Numerous investigations have been conducted to determine the effect of fuel composition and molecular structure on particulate emissions using exhaust gas analysis, but relatively few measurements have been obtained in-cylinder or under conditions where fuel effects can be isolated from other variables. In this work, dimethoxymethane was used as the base fuel to produce a non-sooting flame in a constant volume combustion vessel at 1000 K, and a density of 16.6 kg/m3. A second fuel was then added incrementally to determine an incipient soot limit. Line-of-sight extinction measurements were used as the primary diagnostic tool to determine if a correlation exists between soot and fuel properties. These data indicate that fuels with carbon double bonds are more prone to soot than the single bonded fuels. Each of the four pure additives tested began to soot at a structure-weighted available oxygen-to-carbon ratio near one. The commonly used two-color method for measuring temperature and soot concentration (KL) was used as a secondary method. A method for calibrating and analyzing the uncertainty of the temperature and KL measurements with a single color RGB digital camera was demonstrated. Images of reacting jets of different soot concentrations are shown along with an uncertainty analysis. The resulting temperature and KL maps show uneven distributions for flames of various fuels. Analysis shows that the temperature and KL values of heavily sooting fuels are primarily a result of conditions (temperature and soot concentration) within a 1—2 mm region on the surface of the jet, where a turbulent diffusion flame is present. As soot concentration decreases, the region of influence affecting the result thickens, allowing more influence from within the jet, lowering the measured temperature. Therefore, a low-sooting jet appears to have a lower temperature than a high-sooting jet. Extinction and two-color soot measurement results were compared. The two-color KL values were seen to level off at around 0.5, but continue to increase monotonically as soot increased. The broad band method is therefore not good for absolute soot measurements. Natural luminosity measurements were sensitive to the first appearance of soot, but were non-linear.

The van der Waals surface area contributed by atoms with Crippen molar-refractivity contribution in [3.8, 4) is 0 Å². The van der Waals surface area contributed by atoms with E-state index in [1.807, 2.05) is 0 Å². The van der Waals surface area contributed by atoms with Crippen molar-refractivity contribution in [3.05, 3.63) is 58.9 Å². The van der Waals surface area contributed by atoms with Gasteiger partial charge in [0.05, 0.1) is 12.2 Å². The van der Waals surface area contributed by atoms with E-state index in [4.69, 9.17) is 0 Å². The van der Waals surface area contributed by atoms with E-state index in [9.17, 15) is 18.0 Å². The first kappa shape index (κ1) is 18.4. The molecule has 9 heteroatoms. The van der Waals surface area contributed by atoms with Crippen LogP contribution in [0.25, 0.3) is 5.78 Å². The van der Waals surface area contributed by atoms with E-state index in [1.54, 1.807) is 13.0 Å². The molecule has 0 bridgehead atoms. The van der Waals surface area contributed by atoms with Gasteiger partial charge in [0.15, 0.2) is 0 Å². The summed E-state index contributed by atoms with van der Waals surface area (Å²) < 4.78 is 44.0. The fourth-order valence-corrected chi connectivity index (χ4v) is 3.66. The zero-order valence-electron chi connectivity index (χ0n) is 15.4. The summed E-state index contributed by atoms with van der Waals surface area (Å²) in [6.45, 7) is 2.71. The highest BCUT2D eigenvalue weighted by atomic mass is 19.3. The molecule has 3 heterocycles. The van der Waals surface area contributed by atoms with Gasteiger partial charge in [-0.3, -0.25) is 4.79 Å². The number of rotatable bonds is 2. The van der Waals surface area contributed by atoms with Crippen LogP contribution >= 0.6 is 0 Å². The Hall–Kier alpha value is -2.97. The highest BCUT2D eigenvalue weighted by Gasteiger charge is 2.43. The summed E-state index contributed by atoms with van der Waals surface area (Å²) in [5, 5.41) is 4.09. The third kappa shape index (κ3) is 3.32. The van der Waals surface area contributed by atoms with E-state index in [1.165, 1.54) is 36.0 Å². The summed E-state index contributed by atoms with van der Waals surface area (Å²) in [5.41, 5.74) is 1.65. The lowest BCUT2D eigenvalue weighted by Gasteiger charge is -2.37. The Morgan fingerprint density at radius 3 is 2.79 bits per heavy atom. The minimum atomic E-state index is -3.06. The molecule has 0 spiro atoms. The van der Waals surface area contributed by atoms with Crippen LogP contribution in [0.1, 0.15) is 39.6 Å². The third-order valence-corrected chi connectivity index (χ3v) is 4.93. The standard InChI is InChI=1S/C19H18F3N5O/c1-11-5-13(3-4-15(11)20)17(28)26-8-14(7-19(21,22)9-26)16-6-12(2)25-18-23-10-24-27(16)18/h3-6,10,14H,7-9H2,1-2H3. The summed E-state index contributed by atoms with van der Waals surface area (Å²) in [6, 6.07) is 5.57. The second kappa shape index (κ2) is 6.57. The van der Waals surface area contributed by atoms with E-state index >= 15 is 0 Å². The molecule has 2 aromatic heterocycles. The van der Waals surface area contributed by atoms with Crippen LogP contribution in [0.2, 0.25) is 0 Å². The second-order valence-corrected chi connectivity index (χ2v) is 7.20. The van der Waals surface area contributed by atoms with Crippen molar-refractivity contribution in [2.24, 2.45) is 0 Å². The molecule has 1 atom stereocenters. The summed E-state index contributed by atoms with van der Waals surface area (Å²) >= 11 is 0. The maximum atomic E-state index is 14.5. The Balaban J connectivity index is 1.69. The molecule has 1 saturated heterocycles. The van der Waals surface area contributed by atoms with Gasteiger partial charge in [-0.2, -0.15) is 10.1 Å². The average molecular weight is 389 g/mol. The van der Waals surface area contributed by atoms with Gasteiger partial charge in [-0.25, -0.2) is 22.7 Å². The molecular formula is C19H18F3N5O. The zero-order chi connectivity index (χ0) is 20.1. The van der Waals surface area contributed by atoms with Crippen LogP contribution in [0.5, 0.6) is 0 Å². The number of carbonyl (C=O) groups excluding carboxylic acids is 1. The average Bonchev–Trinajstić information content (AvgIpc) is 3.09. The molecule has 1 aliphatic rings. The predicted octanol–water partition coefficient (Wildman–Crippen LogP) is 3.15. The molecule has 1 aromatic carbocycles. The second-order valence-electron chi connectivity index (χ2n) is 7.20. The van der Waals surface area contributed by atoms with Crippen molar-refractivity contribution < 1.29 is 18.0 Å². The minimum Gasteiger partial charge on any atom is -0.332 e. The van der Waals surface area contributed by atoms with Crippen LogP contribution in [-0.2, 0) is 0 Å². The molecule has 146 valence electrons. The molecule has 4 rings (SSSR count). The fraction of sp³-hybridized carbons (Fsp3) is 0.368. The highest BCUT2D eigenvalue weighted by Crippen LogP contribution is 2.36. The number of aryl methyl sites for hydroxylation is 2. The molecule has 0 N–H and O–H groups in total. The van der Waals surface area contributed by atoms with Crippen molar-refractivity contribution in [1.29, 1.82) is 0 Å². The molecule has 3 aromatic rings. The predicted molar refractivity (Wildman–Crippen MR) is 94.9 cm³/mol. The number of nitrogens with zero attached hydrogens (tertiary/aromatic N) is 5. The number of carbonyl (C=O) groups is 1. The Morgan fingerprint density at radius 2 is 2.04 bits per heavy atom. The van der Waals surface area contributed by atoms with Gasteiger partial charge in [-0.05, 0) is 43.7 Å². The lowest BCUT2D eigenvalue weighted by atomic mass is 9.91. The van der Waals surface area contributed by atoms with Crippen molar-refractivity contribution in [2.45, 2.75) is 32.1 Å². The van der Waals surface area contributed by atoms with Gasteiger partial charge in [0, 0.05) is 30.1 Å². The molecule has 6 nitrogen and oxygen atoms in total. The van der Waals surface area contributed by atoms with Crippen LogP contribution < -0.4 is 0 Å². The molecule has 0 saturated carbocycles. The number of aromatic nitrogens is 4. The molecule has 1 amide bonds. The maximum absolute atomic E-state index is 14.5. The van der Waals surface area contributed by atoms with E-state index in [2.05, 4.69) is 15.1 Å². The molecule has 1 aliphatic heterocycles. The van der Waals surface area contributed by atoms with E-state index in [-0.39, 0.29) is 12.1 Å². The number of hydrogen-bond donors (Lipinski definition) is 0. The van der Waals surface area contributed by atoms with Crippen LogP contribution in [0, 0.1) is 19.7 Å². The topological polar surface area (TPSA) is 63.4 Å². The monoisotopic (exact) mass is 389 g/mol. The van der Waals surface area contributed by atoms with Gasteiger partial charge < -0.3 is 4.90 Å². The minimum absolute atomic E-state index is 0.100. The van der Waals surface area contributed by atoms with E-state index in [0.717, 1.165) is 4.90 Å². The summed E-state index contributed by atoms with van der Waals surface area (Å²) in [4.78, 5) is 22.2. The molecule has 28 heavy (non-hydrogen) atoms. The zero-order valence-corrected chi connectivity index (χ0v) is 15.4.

College and Department

Ira A. Fulton College of Engineering and Technology; Mechanical Engineering



Date Submitted


Document Type





combustion, soot, diesel, fuel structure, fuel composition